Illinois iOptics Lecture 3: A tissue scattering-phase theorem

By Gabriel Popescu

University of Illinois at Urbana-Champaign

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During the past two-three decades, tissue light scattering has evolved as a dynamic area of study and attracted extensive research interest, especially due to the potential it offers for in-vivo diagnosis. The refractive index distribution of biological structures, which governs the light-tissue interaction, has been modeled both as discrete particle distribution and continuous or even fractal. Upon propagation in tissues, light changes its properties in terms of polarization, amplitude, phase, spectrum, direction of propagation, and coherence. Thus, quantifying these modifications, reports upon the tissue properties and, potentially, on disease-induced alterations.

Mathematically, the strong light-tissue interaction can be described by a radiative transport equation, in complete analogy to the problem of neutron transport in nuclear reactors. With further simplifying assumptions, a diffusion model can be applied to describe the steady state and time-resolved light transport in tissues. Light propagation in bulk tissue is described by two statistical parameters: the scattering mean free path, ls, which provides the characteristic length scale of the scattering process, and the anisotropy factor, g, which scales ls to higher values, ls/(1-g), to account for forward scattering. The direct measurement of these scattering parameters is extremely challenging and, often, simulations such as Monte Carlo or finite difference time domain, are used iteratively instead.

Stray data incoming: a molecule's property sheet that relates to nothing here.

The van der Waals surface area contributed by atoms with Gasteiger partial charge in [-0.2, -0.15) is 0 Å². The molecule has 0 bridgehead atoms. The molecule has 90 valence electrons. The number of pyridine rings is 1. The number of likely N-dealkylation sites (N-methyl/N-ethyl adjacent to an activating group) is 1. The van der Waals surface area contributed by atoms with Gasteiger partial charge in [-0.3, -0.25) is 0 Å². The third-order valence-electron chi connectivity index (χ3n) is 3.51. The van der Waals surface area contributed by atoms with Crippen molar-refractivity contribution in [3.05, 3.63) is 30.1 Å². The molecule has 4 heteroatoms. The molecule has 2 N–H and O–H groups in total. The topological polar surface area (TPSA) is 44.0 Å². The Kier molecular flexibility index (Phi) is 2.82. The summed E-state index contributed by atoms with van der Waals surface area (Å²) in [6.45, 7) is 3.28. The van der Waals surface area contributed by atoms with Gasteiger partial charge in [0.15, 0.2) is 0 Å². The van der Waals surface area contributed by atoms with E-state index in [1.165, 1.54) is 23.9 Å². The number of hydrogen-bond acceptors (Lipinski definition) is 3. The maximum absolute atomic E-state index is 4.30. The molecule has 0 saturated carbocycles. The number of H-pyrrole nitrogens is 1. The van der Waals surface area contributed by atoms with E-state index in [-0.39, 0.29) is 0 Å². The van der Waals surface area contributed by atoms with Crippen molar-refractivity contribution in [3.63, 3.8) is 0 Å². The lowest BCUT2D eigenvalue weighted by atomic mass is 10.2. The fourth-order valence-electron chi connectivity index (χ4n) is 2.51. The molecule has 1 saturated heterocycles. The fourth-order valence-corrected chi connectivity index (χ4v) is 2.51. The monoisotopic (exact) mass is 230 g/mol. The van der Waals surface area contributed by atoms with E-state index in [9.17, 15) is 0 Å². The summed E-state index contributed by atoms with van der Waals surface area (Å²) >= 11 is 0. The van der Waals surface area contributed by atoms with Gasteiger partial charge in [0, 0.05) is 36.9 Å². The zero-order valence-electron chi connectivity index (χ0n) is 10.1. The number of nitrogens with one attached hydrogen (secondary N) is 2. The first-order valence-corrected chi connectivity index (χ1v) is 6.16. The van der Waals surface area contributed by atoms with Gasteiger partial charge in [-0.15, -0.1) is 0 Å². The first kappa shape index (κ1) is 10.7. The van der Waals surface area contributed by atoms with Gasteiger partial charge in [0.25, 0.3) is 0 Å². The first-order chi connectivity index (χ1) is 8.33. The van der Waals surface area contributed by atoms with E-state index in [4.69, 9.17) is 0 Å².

Recently, we have derived two mathematical relationships between quantitative phase images of thin tissue slices and the scattering parameters of the bulk, i.e. scattering mean free path, ls, and anisotropy factor, g. The ls turns out to be inversely proportional to the mean-squared phase shift and g is related to the phase gradient. These formulas, referred collectively to as the scattering-phase theorem, allow for mapping large cross-sections of tissues in terms of scattering properties and may offer a straight forward experimental alternative to simulations of tissue scattering. Experimentally, we demonstrated this new approach via experiments on mouse organ tissue slices and human cancer biopsies.

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  • Gabriel Popescu (2010), "Illinois iOptics Lecture 3: A tissue scattering-phase theorem,"

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